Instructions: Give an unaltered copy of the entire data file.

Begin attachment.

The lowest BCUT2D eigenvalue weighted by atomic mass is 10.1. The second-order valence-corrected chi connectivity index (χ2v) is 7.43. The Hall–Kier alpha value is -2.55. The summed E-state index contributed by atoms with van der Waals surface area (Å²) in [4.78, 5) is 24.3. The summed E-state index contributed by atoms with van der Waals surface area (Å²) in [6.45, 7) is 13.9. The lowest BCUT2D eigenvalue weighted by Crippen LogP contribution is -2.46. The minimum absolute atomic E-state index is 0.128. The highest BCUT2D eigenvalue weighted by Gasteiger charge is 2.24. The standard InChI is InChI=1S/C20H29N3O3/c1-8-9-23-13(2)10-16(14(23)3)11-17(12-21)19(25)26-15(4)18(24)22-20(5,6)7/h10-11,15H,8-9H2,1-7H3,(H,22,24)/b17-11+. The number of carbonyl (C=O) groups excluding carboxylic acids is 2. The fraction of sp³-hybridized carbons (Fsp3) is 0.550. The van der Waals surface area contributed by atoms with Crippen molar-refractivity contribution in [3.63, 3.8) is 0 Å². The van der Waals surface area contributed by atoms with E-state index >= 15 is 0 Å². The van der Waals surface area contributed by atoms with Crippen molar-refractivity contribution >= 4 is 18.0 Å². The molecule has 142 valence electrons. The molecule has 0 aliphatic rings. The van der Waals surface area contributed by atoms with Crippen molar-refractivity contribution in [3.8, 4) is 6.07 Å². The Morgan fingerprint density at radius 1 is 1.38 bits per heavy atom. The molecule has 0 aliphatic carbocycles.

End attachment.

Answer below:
The lowest BCUT2D eigenvalue weighted by atomic mass is 10.1. The second-order valence-corrected chi connectivity index (χ2v) is 7.43. The Hall–Kier alpha value is -2.55. The summed E-state index contributed by atoms with van der Waals surface area (Å²) in [4.78, 5) is 24.3. The summed E-state index contributed by atoms with van der Waals surface area (Å²) in [6.45, 7) is 13.9. The lowest BCUT2D eigenvalue weighted by Crippen LogP contribution is -2.46. The minimum absolute atomic E-state index is 0.128. The highest BCUT2D eigenvalue weighted by Gasteiger charge is 2.24. The standard InChI is InChI=1S/C20H29N3O3/c1-8-9-23-13(2)10-16(14(23)3)11-17(12-21)19(25)26-15(4)18(24)22-20(5,6)7/h10-11,15H,8-9H2,1-7H3,(H,22,24)/b17-11+. The number of carbonyl (C=O) groups excluding carboxylic acids is 2. The fraction of sp³-hybridized carbons (Fsp3) is 0.550. The van der Waals surface area contributed by atoms with Crippen molar-refractivity contribution in [3.63, 3.8) is 0 Å². The van der Waals surface area contributed by atoms with E-state index >= 15 is 0 Å². The van der Waals surface area contributed by atoms with Crippen molar-refractivity contribution >= 4 is 18.0 Å². The molecule has 142 valence electrons. The molecule has 0 aliphatic rings. The van der Waals surface area contributed by atoms with Crippen molar-refractivity contribution in [3.8, 4) is 6.07 Å². The Morgan fingerprint density at radius 1 is 1.38 bits per heavy atom. The molecule has 0 aliphatic carbocycles.